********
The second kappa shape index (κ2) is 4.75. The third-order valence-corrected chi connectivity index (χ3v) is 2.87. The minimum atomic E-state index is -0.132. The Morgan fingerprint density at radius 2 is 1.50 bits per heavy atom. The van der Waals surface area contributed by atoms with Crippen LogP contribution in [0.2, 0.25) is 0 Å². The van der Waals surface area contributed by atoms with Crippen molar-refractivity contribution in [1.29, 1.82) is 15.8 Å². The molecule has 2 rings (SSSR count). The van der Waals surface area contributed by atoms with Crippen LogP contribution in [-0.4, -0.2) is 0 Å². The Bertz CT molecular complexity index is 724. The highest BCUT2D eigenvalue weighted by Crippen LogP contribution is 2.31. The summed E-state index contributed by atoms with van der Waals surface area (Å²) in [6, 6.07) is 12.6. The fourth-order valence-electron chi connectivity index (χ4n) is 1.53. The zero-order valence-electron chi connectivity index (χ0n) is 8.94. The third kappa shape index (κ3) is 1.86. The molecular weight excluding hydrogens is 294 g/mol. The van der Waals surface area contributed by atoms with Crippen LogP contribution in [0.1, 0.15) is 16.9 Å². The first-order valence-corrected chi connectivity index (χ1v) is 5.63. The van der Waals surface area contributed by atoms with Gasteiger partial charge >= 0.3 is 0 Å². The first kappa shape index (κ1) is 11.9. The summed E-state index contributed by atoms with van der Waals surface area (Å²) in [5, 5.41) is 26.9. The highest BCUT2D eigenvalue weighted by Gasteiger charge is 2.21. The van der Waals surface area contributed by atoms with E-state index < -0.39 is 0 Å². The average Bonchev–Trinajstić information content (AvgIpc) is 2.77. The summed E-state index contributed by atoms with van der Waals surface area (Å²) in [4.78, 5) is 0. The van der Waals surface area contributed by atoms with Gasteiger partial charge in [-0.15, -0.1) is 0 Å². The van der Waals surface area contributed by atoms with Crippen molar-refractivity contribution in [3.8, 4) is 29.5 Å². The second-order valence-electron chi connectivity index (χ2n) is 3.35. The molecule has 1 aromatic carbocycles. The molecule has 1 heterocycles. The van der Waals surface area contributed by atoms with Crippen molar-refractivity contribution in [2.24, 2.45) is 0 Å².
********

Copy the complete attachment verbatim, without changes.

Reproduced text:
The second kappa shape index (κ2) is 4.75. The third-order valence-corrected chi connectivity index (χ3v) is 2.87. The minimum atomic E-state index is -0.132. The Morgan fingerprint density at radius 2 is 1.50 bits per heavy atom. The van der Waals surface area contributed by atoms with Crippen LogP contribution in [0.2, 0.25) is 0 Å². The van der Waals surface area contributed by atoms with Crippen molar-refractivity contribution in [1.29, 1.82) is 15.8 Å². The molecule has 2 rings (SSSR count). The van der Waals surface area contributed by atoms with Crippen LogP contribution in [-0.4, -0.2) is 0 Å². The Bertz CT molecular complexity index is 724. The highest BCUT2D eigenvalue weighted by Crippen LogP contribution is 2.31. The summed E-state index contributed by atoms with van der Waals surface area (Å²) in [6, 6.07) is 12.6. The fourth-order valence-electron chi connectivity index (χ4n) is 1.53. The zero-order valence-electron chi connectivity index (χ0n) is 8.94. The third kappa shape index (κ3) is 1.86. The molecular weight excluding hydrogens is 294 g/mol. The van der Waals surface area contributed by atoms with Crippen LogP contribution in [0.1, 0.15) is 16.9 Å². The first-order valence-corrected chi connectivity index (χ1v) is 5.63. The van der Waals surface area contributed by atoms with Gasteiger partial charge >= 0.3 is 0 Å². The first kappa shape index (κ1) is 11.9. The summed E-state index contributed by atoms with van der Waals surface area (Å²) in [5, 5.41) is 26.9. The highest BCUT2D eigenvalue weighted by Gasteiger charge is 2.21. The van der Waals surface area contributed by atoms with E-state index < -0.39 is 0 Å². The average Bonchev–Trinajstić information content (AvgIpc) is 2.77. The summed E-state index contributed by atoms with van der Waals surface area (Å²) in [4.78, 5) is 0. The van der Waals surface area contributed by atoms with Gasteiger partial charge in [-0.15, -0.1) is 0 Å². The van der Waals surface area contributed by atoms with Crippen molar-refractivity contribution in [3.8, 4) is 29.5 Å². The second-order valence-electron chi connectivity index (χ2n) is 3.35. The molecule has 1 aromatic carbocycles. The molecule has 1 heterocycles. The van der Waals surface area contributed by atoms with Crippen molar-refractivity contribution in [2.24, 2.45) is 0 Å².